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UK child survival in a European context: Recommendations for a national Countdown Collaboration
London School of Hygiene and Tropical Medicine, London WC1E 7HT, UK.
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2015 (English)In: Archives of Disease in Childhood, ISSN 0003-9888, E-ISSN 1468-2044Article in journal (Other academic) Epub ahead of print
Place, publisher, year, edition, pages
BMJ Publishing Group Ltd , 2015.
National Category
Public Health, Global Health, Social Medicine and Epidemiology
Research subject
Public Health Science
Identifiers
URN: urn:nbn:se:kau:diva-35867DOI: 10.1136/archdischild-2014-306752OAI: oai:DiVA.org:kau-35867DiVA: diva2:805835
Available from: 2015-04-16 Created: 2015-04-16 Last updated: 2015-07-10Bibliographically approved
In thesis
1. Child Health, Health Services and Systems in UK and other European countries
Open this publication in new window or tab >>Child Health, Health Services and Systems in UK and other European countries
2015 (English)Doctoral thesis, comprehensive summary (Other academic)
Abstract [en]

Background

This work in child population medicine describes child health problems, increases knowledge of health services, systems, and wider determinants, and makes recommendations for improvements.

Aims

To explore trends in UK child health and health service quality and highlight policy lessons from the UK and other European countries

To study child health and health services in western Europe and derive lessons from different approaches to common challenges

To enhance knowledge on child to adult transition care

To describe trends in UK and EU15+ child and adolescent mortality and seek explanations for deteriorating UK health system performance, and make recommendations for improving survival

Methods

Population level measures of health status and system performance; primary and secondary research on policies and practice for health system assessments. Quantitative: mortality rate trends, excess deaths, DALYs, healthcare processes Qualitative: case reports, system descriptions, analyses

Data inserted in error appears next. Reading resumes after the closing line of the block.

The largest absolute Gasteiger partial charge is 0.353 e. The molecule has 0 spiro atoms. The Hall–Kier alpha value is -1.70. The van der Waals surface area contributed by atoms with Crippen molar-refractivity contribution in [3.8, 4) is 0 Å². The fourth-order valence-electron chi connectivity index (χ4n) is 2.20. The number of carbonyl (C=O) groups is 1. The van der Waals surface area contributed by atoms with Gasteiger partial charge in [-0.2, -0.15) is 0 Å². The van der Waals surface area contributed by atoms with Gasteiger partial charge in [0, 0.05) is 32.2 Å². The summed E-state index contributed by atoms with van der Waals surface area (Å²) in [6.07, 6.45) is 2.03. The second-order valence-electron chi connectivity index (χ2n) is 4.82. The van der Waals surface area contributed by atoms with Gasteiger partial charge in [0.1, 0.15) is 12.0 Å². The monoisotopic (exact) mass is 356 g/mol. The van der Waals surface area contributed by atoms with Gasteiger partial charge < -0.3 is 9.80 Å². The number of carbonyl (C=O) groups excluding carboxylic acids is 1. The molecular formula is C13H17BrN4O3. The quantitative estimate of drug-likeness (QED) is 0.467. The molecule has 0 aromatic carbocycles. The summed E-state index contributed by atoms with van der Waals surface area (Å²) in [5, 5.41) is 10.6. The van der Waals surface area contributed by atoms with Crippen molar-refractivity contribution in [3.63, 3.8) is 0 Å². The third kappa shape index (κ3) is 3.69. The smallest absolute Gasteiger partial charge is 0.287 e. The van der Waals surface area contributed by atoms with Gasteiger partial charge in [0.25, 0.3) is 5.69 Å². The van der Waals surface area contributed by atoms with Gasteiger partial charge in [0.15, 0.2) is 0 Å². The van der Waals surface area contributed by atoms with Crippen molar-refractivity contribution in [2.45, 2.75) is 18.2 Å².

Results

European child survival has improved, but variably between countries. The UK has not matched recent EU mortality gains. There are 6,000 excess deaths annually in children under 15 years in EU14 countries.

There are child survival inequities; countries investing in social protection have lower mortality. Children in the UK, compared with other EU countries, are more likely to be poor than adults.

Non-communicable diseases are now dominant causes of child death, disease, and disability.

Mortality, processes, and outcomes of healthcare amenable conditions varies between countries. Better outcomes seem to be associated with flexible health care models promoting cooperation, team working, and transition.

Conclusions

Child health in Europe is improving, but unevenly. Child health systems are not adapting sufficiently to meet needs. Recommendations are made for improving health systems and services.

Abstract [en]

How do European countries compare when it comes to child health statistics? How do different child health services, systems, and wider determinants impact long term influences for good or harm? Why do some countries seem to do better than others in safeguarding their children’s and young people’s health and wellbeing? And what can we  do to make things better for children?

This thesis explores some of these difficult but important issues, and despite describing some serious signals of concern about child health, offers recommendations and clear ways forward for countries to ensure healthier futures for children.

Place, publisher, year, edition, pages
Karlstad: Karlstads universitet, 2015. 157 p.
Series
Karlstad University Studies, ISSN 1403-8099 ; 2015:24
Keyword
child health, public health, health services and Systems assessment, UK, Europe
National Category
Public Health, Global Health, Social Medicine and Epidemiology
Research subject
Public Health Science
Identifiers
urn:nbn:se:kau:diva-35856 (URN)978-91-7063-637-0 (ISBN)
Public defence
2015-05-29, Fryxellsalen, Karlstad, 09:00 (English)
Opponent
Supervisors
Available from: 2015-05-07 Created: 2015-04-15 Last updated: 2015-05-12Bibliographically approved

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